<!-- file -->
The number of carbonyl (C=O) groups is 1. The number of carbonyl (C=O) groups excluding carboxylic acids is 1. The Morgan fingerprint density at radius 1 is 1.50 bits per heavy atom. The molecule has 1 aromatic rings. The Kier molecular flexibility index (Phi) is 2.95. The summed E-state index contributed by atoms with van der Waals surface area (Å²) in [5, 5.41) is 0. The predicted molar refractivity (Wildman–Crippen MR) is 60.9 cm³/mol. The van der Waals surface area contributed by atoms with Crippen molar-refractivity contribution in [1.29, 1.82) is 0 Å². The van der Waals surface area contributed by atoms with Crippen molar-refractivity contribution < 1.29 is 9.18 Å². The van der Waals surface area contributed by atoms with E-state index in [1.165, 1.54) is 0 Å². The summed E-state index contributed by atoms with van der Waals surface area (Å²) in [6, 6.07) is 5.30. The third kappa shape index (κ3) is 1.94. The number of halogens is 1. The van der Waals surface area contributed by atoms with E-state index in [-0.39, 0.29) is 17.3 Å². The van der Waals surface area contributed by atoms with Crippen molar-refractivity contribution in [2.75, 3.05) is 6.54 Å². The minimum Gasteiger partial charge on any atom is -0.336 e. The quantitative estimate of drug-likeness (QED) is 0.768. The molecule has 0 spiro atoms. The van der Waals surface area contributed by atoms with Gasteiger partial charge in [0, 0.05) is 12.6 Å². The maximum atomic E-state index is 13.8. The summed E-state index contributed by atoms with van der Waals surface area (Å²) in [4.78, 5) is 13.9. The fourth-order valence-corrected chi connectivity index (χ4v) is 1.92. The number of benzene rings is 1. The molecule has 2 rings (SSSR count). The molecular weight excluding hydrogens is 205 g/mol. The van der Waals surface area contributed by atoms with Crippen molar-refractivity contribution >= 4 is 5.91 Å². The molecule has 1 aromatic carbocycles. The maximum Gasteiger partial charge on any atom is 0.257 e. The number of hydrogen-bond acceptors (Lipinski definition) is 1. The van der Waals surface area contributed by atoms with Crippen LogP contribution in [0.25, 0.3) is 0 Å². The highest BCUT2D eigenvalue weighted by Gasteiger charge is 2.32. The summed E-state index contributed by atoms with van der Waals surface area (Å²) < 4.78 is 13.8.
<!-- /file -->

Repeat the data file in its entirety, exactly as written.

The number of carbonyl (C=O) groups is 1. The number of carbonyl (C=O) groups excluding carboxylic acids is 1. The Morgan fingerprint density at radius 1 is 1.50 bits per heavy atom. The molecule has 1 aromatic rings. The Kier molecular flexibility index (Phi) is 2.95. The summed E-state index contributed by atoms with van der Waals surface area (Å²) in [5, 5.41) is 0. The predicted molar refractivity (Wildman–Crippen MR) is 60.9 cm³/mol. The van der Waals surface area contributed by atoms with Crippen molar-refractivity contribution in [1.29, 1.82) is 0 Å². The van der Waals surface area contributed by atoms with Crippen molar-refractivity contribution < 1.29 is 9.18 Å². The van der Waals surface area contributed by atoms with E-state index in [1.165, 1.54) is 0 Å². The summed E-state index contributed by atoms with van der Waals surface area (Å²) in [6, 6.07) is 5.30. The third kappa shape index (κ3) is 1.94. The number of halogens is 1. The van der Waals surface area contributed by atoms with E-state index in [-0.39, 0.29) is 17.3 Å². The van der Waals surface area contributed by atoms with Crippen molar-refractivity contribution in [2.75, 3.05) is 6.54 Å². The minimum Gasteiger partial charge on any atom is -0.336 e. The quantitative estimate of drug-likeness (QED) is 0.768. The molecule has 0 spiro atoms. The van der Waals surface area contributed by atoms with Gasteiger partial charge in [0, 0.05) is 12.6 Å². The maximum atomic E-state index is 13.8. The summed E-state index contributed by atoms with van der Waals surface area (Å²) in [4.78, 5) is 13.9. The fourth-order valence-corrected chi connectivity index (χ4v) is 1.92. The number of benzene rings is 1. The molecule has 2 rings (SSSR count). The molecular weight excluding hydrogens is 205 g/mol. The van der Waals surface area contributed by atoms with Crippen molar-refractivity contribution >= 4 is 5.91 Å². The molecule has 1 aromatic carbocycles. The maximum Gasteiger partial charge on any atom is 0.257 e. The number of hydrogen-bond acceptors (Lipinski definition) is 1. The van der Waals surface area contributed by atoms with Crippen LogP contribution in [0.25, 0.3) is 0 Å². The highest BCUT2D eigenvalue weighted by Gasteiger charge is 2.32. The summed E-state index contributed by atoms with van der Waals surface area (Å²) < 4.78 is 13.8.